Two photographers explain their love of ‘moon-planing'

Posted at 6:54 PM, Aug 10, 2017
and last updated 2017-08-11 01:35:22-04

Have you ever heard of moon-planing? It’s chasing the moon around an airport looking for the perfect shot of a jet in silhouette.

With all eyes turning skyward for a big meteor shower this week, and the eclipse just over a week away, a pair of moon-planing pictures are getting quite a bit of buzz.

“I worked my way up to freelancing for the New York Times and USA Today,” said Guy Rhodes, a Chicago-based photographer who spends time storm chasing in Arizona.

“[I’m a] professional sports photographer; been doing it for about 12 years now. Before that I was a military photographer,” said Mark Rebilas, who lives in Phoenix but travels around the country taking pictures.

Mark and Guy are friends who met through the course of their careers; together, they have a niche hobby that not many people even know exists.

“Moon-planing is when you set up to photograph an airplane flying in front of the moon. Sounds easy, but it takes a lot of calculations to get things to line up just so,” said Guy. “It's kind of like fishing. You just put the camera on a tripod and look up and just wait for it to happen.”

There’s a little more to it than that. 

Guy uses an app called The Photographers Ephemeris. It tracks the sun and the moon as they progress across the sky.

Using the app, Guy can figure out a rough estimate of where he needs to stand to see planes flying in front of the moon. But the app is just a ballpark estimate.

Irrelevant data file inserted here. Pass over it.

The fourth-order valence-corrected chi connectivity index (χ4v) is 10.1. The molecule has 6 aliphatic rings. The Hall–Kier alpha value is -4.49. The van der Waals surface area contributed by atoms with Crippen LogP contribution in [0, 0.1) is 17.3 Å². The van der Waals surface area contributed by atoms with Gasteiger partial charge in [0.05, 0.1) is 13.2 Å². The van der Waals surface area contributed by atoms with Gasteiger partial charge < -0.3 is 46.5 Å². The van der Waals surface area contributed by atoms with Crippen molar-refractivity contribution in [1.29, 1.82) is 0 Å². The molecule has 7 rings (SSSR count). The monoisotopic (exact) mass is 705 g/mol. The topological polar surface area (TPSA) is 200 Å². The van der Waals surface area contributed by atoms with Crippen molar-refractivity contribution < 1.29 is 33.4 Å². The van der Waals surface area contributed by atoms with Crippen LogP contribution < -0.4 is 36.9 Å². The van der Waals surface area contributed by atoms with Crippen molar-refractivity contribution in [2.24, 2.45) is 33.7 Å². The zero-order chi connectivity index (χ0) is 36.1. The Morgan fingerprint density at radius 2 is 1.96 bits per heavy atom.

“You might have one plane that will go off and cross just under the moon and the next three go just over it. And you start to doubt yourself. Do we need to move? Are we in the wrong place?” Guy explained.

With everything — moon, planes, and photographers — in constant motion, there are no guarantees for a great shot.

“You have to drive fast to get to the spot too because the window closes quite quickly,” Mark said.

On Monday night, Mark and Guy caught the window wide open.  he pair each took perfect shots of jets leaving Phoenix Sky Harbor via direct flight through the moon.

“I’m very pessimistic so the whole time it's coming up I’m going nope, it's too high. No, it's too low,” said Mark, pointing at Guy. “He's like, shut up man!”

There was some debate as to which photo is the best,” said Guy. “In my photo, both of the wing tips are cut off. And on his only one of the tips [is cut off]…we're kind of perfectionists with this stuff.”